Inspired by the '70s oil crisis, Lamborghini designed the Urraco (named after a race of fierce fighting bulls) as a less expensive supercar with reduced emissions and better fuel efficiency. The Lambo offered competition for the Ferrari Dino, Maserati Merak, and Porsche 911S. The automaker fitted the car with the company's first eight-cylinder engine.

Produced from 1972 to '79, Lamborghini offered the Urraco with three engine options. The first model, introduced at the 1970 Turin Motor Show as the P250, featured a naturally-aspirated 2.5-liter V-8 that produced 220 horsepower at 7500 rpm and a maximum torque of 165 lb-ft at 3500 rpm. Lamborghini positioned the engine just ahead of the rear wheels (hence the "P" for the posterior position) and mated it to a five-speed manual transaxle that sent power to the rear wheels. The P250 accelerated from 0 to 60 mph in 6.9 seconds and reached 150 mph.

The Urraco P200 came with the smaller 2.0-liter engine producing 182 horsepower and 130 lb-ft of torque, accelerating to 60 mph in 7.2 seconds, and reaching a top speed of 134 mph. Lamborghini offered its best-performing Urraco as the P300 model, equipped with a 3.0-liter mill generating 265 horsepower and 202 lb-ft of torque. The supercar accelerated to 60 mph in 5.6 seconds and achieved a top speed of 162 mph. Although the P300 offered the performance characteristics of a supercar in the 1970s, the engine was detuned for import to the U.S. producing a disappointing 180 horsepower.

Jaguar XJ220

Jaguar produced only 282 XJ220 units during its production years from 1992 to 1994. A worldwide recession dramatically impacted buyer interest in the supercar costing $831,000. Furthermore, high maintenance costs and a poor driving experience helped doom the XJ220. Perhaps even more disappointing was the promise by Jaguar to prospective buyers of a high-performance V-12 and all-wheel-drive system. Instead, the automaker fitted the car with a turbocharged V6 and rear-wheel drive, albeit it was the fastest production car in the world when launched in 1992.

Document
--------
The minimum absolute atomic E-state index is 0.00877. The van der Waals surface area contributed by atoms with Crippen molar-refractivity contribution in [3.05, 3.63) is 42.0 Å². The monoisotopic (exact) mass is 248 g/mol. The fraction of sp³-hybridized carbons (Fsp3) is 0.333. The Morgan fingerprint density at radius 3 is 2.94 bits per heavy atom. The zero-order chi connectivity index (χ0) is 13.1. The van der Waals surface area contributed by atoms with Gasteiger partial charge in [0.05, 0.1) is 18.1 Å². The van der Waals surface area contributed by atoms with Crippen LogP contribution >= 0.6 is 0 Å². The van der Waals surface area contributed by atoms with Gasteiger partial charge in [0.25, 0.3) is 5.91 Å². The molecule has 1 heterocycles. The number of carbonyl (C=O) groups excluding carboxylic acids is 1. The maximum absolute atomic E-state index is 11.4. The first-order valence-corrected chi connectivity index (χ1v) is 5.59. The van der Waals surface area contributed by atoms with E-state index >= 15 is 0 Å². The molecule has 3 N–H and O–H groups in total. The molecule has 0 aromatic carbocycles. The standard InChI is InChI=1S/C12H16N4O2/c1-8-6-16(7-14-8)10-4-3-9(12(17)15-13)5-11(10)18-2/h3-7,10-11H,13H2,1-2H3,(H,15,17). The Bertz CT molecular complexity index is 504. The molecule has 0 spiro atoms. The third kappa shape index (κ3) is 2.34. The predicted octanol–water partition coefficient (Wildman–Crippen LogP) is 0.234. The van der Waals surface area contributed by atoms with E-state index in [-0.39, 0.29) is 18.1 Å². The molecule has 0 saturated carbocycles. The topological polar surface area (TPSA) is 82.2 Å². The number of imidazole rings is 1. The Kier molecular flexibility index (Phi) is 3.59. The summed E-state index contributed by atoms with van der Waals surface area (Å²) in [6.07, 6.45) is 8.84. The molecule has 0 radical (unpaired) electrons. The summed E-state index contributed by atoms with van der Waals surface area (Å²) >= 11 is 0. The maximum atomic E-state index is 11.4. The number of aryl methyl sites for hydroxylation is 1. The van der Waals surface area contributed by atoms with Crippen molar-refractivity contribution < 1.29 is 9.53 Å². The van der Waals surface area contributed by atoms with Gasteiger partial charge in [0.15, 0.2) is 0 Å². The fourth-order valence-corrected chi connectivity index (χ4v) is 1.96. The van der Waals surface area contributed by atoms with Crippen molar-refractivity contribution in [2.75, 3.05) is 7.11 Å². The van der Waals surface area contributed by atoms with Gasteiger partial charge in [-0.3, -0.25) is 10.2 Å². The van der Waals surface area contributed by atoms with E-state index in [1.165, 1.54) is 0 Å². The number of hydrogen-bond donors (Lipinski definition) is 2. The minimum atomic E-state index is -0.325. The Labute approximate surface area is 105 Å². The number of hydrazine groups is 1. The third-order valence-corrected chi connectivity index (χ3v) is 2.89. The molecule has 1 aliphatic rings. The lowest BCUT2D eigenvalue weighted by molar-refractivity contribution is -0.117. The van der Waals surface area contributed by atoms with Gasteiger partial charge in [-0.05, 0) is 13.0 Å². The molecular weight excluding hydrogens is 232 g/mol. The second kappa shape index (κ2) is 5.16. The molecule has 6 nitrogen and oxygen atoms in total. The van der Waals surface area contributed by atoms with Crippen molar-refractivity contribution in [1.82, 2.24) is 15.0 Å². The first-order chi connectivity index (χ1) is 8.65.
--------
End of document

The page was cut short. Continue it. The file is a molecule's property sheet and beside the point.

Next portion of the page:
The 3.5-liter DOHC 24-valve 6R4 engine coupled to a 6-speed manual transmission produced an impressive 542 horsepower at 7000 rpm and 473 lb-ft of torque at 4,500 rpm. The 2-door, 2-passenger, mid-engine RWD coupe accelerated from 0 to 60 mph in 3.6 seconds, reaching a record-breaking top speed of 212 mph. The XJ220 recorded a speed of 217 mph on a test circuit without rpm limits and exhaust flow-restricting catalytic converters.

Although some critics lauded the XJ220's good looks, the supercar's handling failed to meet expectations. The frequent maintenance required for Jaguar's high-performance racecar components and limited legal ownership in the U.S. made the XJ220 Jaguar's worst supercar.

DeLorean DMC-12

John DeLorean's stainless steel, gull-winged wedge showed all the promise of a supercar to compete with the best that European models had to offer. An international team of experts and automobile companies contributed to the car's design. Lotus founder and racing legend Colin Chapman provided engineering expertise, Giorgetto Giugiaro created the raked body, and a Peugeot-Renault-Volvo (PRV) V-6 supplied the power. The car was manufactured in Ireland.

Introduced in 1980, the DeLorean was perhaps the most aesthetically distinctive car on the market. Critics loved its classic GT styling and innovative design. The dull silver finish of the raw stainless steel body panels gave the car a stunning appearance. Without paint, owners could buff out small scratches with fine-grain sandpaper. And while the Mercedes-Benz 300SL introduced in 1954, made gullwing doors famous, the film "Back to the Future," with its DeLorean time machine made the vertically opening doors a defining feature.

However, the lackluster 2.8-liter PRV V-6 generated a measly 130 hp and 153 lb-ft of torque, accelerating the sportscar to 60 mph in a disappointing 8.3 seconds, reaching a top speed of 130 mph. By comparison, a 1979 Lamborghini Countach LP400S supercar accelerated to 60 mph in 5.8 seconds, reached the quarter mile in 14.2 seconds, and achieved a top speed of 164 mph. The DeLorean's poor performance contributed to its demise after a short three-year production period and made it one of the worst supercars ever.

Ferrari 400